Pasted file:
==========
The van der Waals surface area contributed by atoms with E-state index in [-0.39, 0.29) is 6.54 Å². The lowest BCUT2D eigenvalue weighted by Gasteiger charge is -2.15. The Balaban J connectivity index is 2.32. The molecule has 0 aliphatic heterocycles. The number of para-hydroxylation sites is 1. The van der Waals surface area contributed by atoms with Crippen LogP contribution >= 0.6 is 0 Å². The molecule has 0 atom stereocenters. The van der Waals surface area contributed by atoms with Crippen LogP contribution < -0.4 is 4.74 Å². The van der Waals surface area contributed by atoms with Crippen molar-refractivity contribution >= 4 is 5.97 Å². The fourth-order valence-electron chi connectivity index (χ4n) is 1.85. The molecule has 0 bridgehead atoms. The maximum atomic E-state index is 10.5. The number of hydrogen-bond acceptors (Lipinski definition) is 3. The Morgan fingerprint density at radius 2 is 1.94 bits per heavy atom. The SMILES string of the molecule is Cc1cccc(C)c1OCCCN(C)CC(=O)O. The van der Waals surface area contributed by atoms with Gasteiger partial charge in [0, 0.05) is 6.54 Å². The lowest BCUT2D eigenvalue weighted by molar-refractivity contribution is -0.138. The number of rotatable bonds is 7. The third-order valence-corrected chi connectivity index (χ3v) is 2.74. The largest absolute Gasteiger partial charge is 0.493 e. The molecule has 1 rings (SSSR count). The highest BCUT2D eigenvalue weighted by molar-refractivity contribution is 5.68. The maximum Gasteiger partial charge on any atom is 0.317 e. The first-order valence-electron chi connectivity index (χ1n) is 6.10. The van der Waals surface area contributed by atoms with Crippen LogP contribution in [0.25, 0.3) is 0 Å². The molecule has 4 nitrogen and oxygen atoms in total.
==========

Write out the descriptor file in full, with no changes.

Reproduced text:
The van der Waals surface area contributed by atoms with E-state index in [-0.39, 0.29) is 6.54 Å². The lowest BCUT2D eigenvalue weighted by Gasteiger charge is -2.15. The Balaban J connectivity index is 2.32. The molecule has 0 aliphatic heterocycles. The number of para-hydroxylation sites is 1. The van der Waals surface area contributed by atoms with Crippen LogP contribution >= 0.6 is 0 Å². The molecule has 0 atom stereocenters. The van der Waals surface area contributed by atoms with Crippen LogP contribution < -0.4 is 4.74 Å². The van der Waals surface area contributed by atoms with Crippen molar-refractivity contribution >= 4 is 5.97 Å². The fourth-order valence-electron chi connectivity index (χ4n) is 1.85. The molecule has 0 bridgehead atoms. The maximum atomic E-state index is 10.5. The number of hydrogen-bond acceptors (Lipinski definition) is 3. The Morgan fingerprint density at radius 2 is 1.94 bits per heavy atom. The SMILES string of the molecule is Cc1cccc(C)c1OCCCN(C)CC(=O)O. The van der Waals surface area contributed by atoms with Gasteiger partial charge in [0, 0.05) is 6.54 Å². The lowest BCUT2D eigenvalue weighted by molar-refractivity contribution is -0.138. The number of rotatable bonds is 7. The third-order valence-corrected chi connectivity index (χ3v) is 2.74. The largest absolute Gasteiger partial charge is 0.493 e. The molecule has 1 rings (SSSR count). The highest BCUT2D eigenvalue weighted by molar-refractivity contribution is 5.68. The maximum Gasteiger partial charge on any atom is 0.317 e. The first-order valence-electron chi connectivity index (χ1n) is 6.10. The van der Waals surface area contributed by atoms with Crippen LogP contribution in [0.25, 0.3) is 0 Å². The molecule has 4 nitrogen and oxygen atoms in total.